Trolling For Panfish
October 16, 2015
The canoe pulled away from the bank rigged with an attached transom for a light Minn Kota. I hit the release to swing the small trolling motor down and slipped off into a green, misty dawn on a small lake near Traverse City, Michigan.
It was summer, 1978. I had a flasher on the floor in front of me, the transducer attached to the bottom of the motor. I watched the bottom drop away, down to 15 feet, where the weeds stopped, and pitched a lure behind me. I was using an 8-foot ultralight rod, 2-pound line, and a vintage Young Bumblebee crankbait.
With over 100 feet of line out, the bitsy crank probably dove no more than 8 feet. But in a neck-down 15 feet deep between two weedlines, the rod bent deeply. A 15-inch largemouth soon was squirming in the net. I doubled back through and popped a 15-inch perch. Every pass produced a jumbo perch or a small bass, both species apparently hanging out in the same suspended pack. Casting produced nothing — the tiny lure couldn't attain the same depth — but trolling brought fish to net every pass for an hour or so.
I still have that Young crankbait, the finish mangled by teeth and errant plastics tossed carelessly into the same tray, turning the paint to goo. But the presentation of that tiny crank wobbling through "space" way back there and way off bottom led to success for panfish of all kinds over and around vegetation and rocky structure.
One summer, hunting for walleyes, I found giant bluegills when backtrolling Lindy Rigs and jumbo leeches over a deep rock reef. I'm certain the same kinds of experiences led many guides and pros to experiment with trolling lures and bait rigs for panfish. It works in every imaginable system, from Lake St. Clair to small natural lakes, to big reservoirs.
On Lake Roosevelt in Arizona we pulled little Yo-Zuri Snap Shads on longlines when we couldn't find the lake's stud crappies in their usual haunts. Though fun and effective, we probably didn't need to use lures quite that small. Tournament pro Tommy Skarlis proved as much by winning the 2013 Bass Pro Shops Crappie Masters Championship with walleye-size Berkley Flicker Shads and Salmo Hornets.
Skarlis Slabs Out
Using Abu Garcia 6500 line counters, 10-pound Trilene XT, and 8-foot St. Croix Eyecon rods, Skarlis pulled six boards — three off each side. The lures were placed 56 to 77 feet behind Off-Shore OR12 Side Planers and pulled at .8 to 2 mph to rack up 27.83 pounds of slabs in two days for the win. Average size was just under 2 pounds.
"We targeted sandflats about 15 feet deep," Skarlis reports. "Without cover, crappies are wary — a situation that screams 'boards.' Getting lures well away from the boat was key. When panfish spread out in clear water, approaching close with the boat is inefficient. I've encountered many instances in walleye tournaments when I wished we were fishing for perch or crappies. Board goes back and here's a 15-inch perch. All kinds of fish are living in vegetation. Present something just over the top and it pulls them up and out where you can wail on them."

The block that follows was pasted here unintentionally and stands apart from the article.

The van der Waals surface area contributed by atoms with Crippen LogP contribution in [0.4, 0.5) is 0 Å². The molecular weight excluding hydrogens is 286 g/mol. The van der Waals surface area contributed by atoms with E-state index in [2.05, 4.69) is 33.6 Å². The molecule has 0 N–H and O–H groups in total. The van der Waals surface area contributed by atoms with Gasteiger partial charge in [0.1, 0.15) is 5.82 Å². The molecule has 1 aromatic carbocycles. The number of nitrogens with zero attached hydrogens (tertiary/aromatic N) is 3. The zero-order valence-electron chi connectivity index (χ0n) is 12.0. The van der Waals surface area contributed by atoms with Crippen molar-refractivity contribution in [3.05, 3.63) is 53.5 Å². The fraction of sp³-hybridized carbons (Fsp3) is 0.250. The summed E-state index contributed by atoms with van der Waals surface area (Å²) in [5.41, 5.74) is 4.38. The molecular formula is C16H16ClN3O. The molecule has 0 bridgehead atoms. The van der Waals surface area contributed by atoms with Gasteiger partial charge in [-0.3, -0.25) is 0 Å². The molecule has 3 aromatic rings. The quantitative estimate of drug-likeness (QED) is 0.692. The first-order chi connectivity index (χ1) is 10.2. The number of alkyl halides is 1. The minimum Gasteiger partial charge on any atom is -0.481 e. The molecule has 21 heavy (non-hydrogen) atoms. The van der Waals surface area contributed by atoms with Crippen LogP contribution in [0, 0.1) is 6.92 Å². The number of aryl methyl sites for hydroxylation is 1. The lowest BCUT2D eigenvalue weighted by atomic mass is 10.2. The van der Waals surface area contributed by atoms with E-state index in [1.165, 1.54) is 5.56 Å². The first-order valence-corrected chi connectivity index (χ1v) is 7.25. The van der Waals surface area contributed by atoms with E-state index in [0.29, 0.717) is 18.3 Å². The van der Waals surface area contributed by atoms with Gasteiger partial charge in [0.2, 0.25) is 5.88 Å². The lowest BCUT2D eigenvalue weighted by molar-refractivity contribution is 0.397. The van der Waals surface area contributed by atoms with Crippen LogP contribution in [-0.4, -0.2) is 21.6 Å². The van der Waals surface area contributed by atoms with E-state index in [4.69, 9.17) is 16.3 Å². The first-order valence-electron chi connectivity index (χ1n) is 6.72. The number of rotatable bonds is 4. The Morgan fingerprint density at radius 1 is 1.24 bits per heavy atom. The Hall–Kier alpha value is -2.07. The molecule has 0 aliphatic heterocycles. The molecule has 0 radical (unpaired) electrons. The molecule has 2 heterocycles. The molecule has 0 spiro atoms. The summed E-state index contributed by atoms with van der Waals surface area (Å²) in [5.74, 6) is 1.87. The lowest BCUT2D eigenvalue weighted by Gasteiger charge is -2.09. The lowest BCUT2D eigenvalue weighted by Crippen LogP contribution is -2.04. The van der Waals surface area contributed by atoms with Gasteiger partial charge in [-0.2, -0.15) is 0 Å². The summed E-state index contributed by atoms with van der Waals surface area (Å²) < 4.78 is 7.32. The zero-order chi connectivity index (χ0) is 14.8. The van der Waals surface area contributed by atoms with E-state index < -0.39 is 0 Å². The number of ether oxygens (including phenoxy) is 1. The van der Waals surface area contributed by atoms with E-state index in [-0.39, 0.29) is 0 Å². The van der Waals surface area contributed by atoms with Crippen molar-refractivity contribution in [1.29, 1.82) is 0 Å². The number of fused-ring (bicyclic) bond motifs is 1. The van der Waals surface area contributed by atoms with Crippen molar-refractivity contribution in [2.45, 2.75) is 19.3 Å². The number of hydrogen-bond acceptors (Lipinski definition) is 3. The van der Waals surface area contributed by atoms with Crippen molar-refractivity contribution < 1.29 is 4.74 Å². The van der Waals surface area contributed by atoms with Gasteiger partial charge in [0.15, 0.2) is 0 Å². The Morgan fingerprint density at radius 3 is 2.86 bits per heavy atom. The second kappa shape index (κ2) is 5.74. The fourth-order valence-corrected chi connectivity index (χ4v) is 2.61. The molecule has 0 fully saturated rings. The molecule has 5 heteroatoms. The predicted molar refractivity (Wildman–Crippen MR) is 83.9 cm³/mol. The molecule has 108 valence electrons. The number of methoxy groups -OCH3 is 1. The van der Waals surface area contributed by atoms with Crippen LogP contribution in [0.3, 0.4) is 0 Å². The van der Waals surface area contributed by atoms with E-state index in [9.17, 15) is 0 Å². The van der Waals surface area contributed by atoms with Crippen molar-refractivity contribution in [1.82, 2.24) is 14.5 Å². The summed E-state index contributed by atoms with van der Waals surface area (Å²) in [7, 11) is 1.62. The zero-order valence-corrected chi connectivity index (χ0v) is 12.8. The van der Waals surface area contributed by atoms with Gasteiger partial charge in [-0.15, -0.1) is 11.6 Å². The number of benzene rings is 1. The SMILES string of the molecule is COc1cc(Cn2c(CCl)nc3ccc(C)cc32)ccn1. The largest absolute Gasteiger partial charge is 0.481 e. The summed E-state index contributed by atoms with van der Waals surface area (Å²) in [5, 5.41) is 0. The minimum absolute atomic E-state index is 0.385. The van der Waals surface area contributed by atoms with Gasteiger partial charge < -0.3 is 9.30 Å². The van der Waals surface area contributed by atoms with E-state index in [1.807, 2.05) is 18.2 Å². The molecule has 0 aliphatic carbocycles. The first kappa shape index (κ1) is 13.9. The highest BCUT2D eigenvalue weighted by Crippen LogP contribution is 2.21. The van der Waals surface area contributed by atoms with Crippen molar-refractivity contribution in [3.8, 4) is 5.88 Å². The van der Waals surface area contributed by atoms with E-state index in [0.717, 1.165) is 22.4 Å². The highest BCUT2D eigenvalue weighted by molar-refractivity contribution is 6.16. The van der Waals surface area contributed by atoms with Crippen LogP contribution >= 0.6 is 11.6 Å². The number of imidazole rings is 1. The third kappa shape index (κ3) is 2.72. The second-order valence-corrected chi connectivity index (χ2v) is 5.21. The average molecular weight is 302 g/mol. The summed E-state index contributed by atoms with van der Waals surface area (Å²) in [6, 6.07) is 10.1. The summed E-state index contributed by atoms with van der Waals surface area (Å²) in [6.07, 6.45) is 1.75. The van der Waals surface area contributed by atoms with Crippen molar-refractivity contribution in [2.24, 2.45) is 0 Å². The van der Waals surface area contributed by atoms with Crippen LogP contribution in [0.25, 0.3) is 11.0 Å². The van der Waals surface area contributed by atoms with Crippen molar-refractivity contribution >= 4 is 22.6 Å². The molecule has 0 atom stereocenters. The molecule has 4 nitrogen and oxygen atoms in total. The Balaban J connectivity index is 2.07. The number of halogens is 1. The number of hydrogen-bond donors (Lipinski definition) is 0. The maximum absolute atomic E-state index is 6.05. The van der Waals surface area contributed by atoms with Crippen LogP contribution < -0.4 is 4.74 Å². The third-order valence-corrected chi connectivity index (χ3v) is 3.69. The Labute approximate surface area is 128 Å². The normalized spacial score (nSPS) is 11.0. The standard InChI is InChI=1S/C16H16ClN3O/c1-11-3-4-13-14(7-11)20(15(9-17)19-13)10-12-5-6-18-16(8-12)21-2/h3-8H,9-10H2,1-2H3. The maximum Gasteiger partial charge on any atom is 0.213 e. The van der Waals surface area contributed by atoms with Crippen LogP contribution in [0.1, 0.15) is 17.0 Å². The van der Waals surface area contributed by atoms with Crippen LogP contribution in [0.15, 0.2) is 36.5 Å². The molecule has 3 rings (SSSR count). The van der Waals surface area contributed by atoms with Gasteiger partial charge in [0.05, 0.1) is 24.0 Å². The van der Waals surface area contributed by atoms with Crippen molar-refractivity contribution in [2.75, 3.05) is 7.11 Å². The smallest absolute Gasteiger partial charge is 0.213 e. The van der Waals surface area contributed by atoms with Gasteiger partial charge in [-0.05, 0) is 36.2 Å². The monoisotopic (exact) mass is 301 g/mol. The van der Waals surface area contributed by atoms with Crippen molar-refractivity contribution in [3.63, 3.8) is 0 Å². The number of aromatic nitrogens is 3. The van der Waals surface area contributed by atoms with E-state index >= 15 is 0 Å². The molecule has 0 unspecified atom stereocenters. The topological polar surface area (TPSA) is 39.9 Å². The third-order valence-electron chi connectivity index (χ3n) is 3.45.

Some crappie pros have resorted to longline trolling with jigs and plastics these days. "They let out all the line they can and troll at 1 mph," he says. "They know the lure has to get away from the boat, so why not use boards? They offer precise depth control. Distance behind the board determines depth, whether it's a jig or a crankbait. Tether it with a short 10-foot lead to get over brushpiles and aquatic plants. Or just use different jigs from 1/32- to 3/8-ounce. A 3/8-ouncer going .7 to 1 mph is getting down about 5 feet on a 10-foot lead. Look at the angle of the line behind the board and you can gauge the running depth with fair accuracy as you change speeds. Run four boards and let the fish tell you which jig is hitting the kill zone anywhere between 20 feet and the surface.
"When fish are on top and likely to spook from the boat, I use a Hutch Hair Jig. It barely gets below the surface. Just a hook with plastic stays on top, too. In most instances I use plastic. Minnows and 'crawlers work, but I've never encountered a situation where bait was essential. I spend a lot of time trolling Hutch's Hair Jigs and Johnson Beetle Spins. Little safety-pin spinner arms deflect off wood and slip through vegetation better, but I often tip them with Berkley PowerBait or Gulp!"
The Skarlis rule of thumb: In clear water or around dense vegetation, no-action tails shine. "Straight tails hang up far less," he says. "Action is overkill in clear water. Bluegills love little Gulp! Leeches on a #8 Daiichi Octopus hook (I prefer red) with a 1/4-ounce split shot 3 feet ahead of it. You can get right down on bottom in 15, 20, even 25 feet of water with that rig. Just let out a bunch of line until the sinker drags bottom. An egg sinker might be more efficient at raising sediment to attract panfish. That combination, when trolled for bluegills, turns your corn picker into a combine."
The Off Shore OR 34 Mini Planer detects lighter bites, he says — but pulling any board requires at least a medium-power rod. "I use St. Croix Eyecon 8-foot ECT80MM rods with Abu Garcia LC6500 line-counter reels filled with 10-pound Berkley XT Solar," he said. "No leaders are required unless the water is crystal clear. Then I might tie in an 8-pound fluorocarbon leader behind a swivel."
Skarlis likes Gulp! Alive! Helgrammites, BloodWorms, and 2-inch Minnows on hooks or jigs for bluegills and perch, but often starts with a crank for crappies. "I pull a #5 or #6 Berkley Flicker Shad or Salmo Hornet to find fish," he says. "Interesting how well bluegill-, crappie-, and perch-imitating patterns work for these little cannibals. With two trebles, if they come up and lick it, they own it. Trolling is a great way to find 'em. You can turn around and target fish with slipfloats or fixed-float presentations, or by casting jigs and plastics. But if they're spread out and you're being successful, why change? I stick with trolling at least half the time."
Contrary to conventional thinking, trolling can be most effective around dense cover. "From late spring through mid-fall, thick vegetation promotes great trolling bites," Skarlis says. "As the plants grow and get closer to the surface, shorten lead-lengths behind boards to make them effective. The most active fish are up high, above brush and vegetation. A short to moderate lead behind a board is more precise at covering specific depths than longlining."